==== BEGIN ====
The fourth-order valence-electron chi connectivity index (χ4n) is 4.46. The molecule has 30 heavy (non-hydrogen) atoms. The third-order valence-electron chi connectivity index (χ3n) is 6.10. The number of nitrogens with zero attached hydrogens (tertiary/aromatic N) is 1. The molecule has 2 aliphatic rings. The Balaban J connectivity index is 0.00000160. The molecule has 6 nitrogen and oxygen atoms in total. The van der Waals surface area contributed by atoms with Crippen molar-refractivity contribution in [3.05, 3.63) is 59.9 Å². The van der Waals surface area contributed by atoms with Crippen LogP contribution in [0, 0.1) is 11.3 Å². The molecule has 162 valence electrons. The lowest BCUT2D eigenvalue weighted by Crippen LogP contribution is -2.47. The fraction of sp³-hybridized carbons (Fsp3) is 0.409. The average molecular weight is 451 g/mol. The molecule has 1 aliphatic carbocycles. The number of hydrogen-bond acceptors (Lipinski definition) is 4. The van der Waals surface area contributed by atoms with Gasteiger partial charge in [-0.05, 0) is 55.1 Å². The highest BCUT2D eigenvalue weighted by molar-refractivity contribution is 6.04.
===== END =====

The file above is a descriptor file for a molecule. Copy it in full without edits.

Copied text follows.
The fourth-order valence-electron chi connectivity index (χ4n) is 4.46. The molecule has 30 heavy (non-hydrogen) atoms. The third-order valence-electron chi connectivity index (χ3n) is 6.10. The number of nitrogens with zero attached hydrogens (tertiary/aromatic N) is 1. The molecule has 2 aliphatic rings. The Balaban J connectivity index is 0.00000160. The molecule has 6 nitrogen and oxygen atoms in total. The van der Waals surface area contributed by atoms with Crippen molar-refractivity contribution in [3.05, 3.63) is 59.9 Å². The van der Waals surface area contributed by atoms with Crippen LogP contribution in [0, 0.1) is 11.3 Å². The molecule has 162 valence electrons. The lowest BCUT2D eigenvalue weighted by Crippen LogP contribution is -2.47. The fraction of sp³-hybridized carbons (Fsp3) is 0.409. The average molecular weight is 451 g/mol. The molecule has 1 aliphatic carbocycles. The number of hydrogen-bond acceptors (Lipinski definition) is 4. The van der Waals surface area contributed by atoms with Gasteiger partial charge in [-0.05, 0) is 55.1 Å². The highest BCUT2D eigenvalue weighted by molar-refractivity contribution is 6.04.